IAM Solutions: Mind the Gap and CYA
The other day I went to visit a prospect who was evaluating vendors for a digital transformation project. The person heading up the project was a Senior Program Manager.
She was clearly very capable – one of those people who are change agents within an organization.
As soon as I walked in I could tell that she had rolled up her sleeves and was on a mission to accomplish great things.
I was impressed by her on every call we had been on, and meeting her in person just reinforced to me how capable she really was. I immediately began to worry.Worry? “Why?” you might ask. I worried because I could tell she had a plan and that she was hell-bent on making it happen. I looked around the very large conference room and saw a room full of IT engineers and I started to sweat.
Understanding How Solutions are Evaluated
I could tell she had assembled her team and she was going to put them to work to evaluate the solutions she was considering and she would then make a recommendation to the company and they would then live or die together as a team. I looked around for the nearest exit.
We presented our capabilities around digital transformation and how we have helped other companies revolutionize the way they interact with customers online.
The group was engaged and well informed; they knew what they wanted, and had a very good handle of the use cases and requirements that would deliver on their transformation. I started to shake in my loafers.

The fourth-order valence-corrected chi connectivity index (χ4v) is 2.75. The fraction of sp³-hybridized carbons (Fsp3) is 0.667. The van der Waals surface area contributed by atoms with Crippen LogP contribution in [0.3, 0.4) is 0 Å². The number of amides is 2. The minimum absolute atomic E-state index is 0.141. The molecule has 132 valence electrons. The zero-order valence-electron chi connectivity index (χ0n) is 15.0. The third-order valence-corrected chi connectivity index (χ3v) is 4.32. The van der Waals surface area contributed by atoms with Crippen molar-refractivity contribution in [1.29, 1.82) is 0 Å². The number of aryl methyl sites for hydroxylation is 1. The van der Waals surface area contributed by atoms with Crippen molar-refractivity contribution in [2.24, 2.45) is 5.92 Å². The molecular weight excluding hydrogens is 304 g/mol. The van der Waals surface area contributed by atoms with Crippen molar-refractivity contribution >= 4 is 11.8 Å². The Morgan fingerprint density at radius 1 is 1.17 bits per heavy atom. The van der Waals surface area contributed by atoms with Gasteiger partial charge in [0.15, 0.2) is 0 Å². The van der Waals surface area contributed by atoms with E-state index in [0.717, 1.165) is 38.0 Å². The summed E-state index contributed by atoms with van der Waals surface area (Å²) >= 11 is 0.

Watch Out – There’s Thin Ice
Fortunately, when I was packing up, the engineers left and I had a chance to speak with her one-on-one. She seemed open to a candid conversation so I began to slowly give her some visibility into how thin the ice was that she was venturing out onto.
I began by asking if she had sponsorship from the highest levels of her administration. She said she did. I asked if she had budget. She informed me that this was a board approved project and that they were going to make it happen no matter what.
I then began to tell her how complicated the project she was about to embark on was. We discussed how IDaaS, cloud based solutions would offer an easy path forward, but that they would probably then be stuck conforming to standard use cases and unable to deliver the value she was tasked with delivering.
Finding the Right Solution
We then discussed the complexity around deploying a non-cloud based, highly customizable solution. She admitted that the on-premise product seemed very complicated and that the engineering team was quite concerned.
She agreed with me that this was not an issue with the product, but an issue with the problem she was setting out to solve.
Cloud solutions were not adequate and custom solutions were a lot of work that required a lot of investment. There would be no easy answer for her unless she lowered her expectations or braced for a very lengthy and complex integration project.
The Planning Phase
She was still listening and not offended in the least, so I advised her not to tap the brakes, but to step back and prepare to accelerate full tilt through a planning phase.
The planning phase would allow her to quantify the size of the problem for them and to expand her team to include people that have been working on this type of project for many years.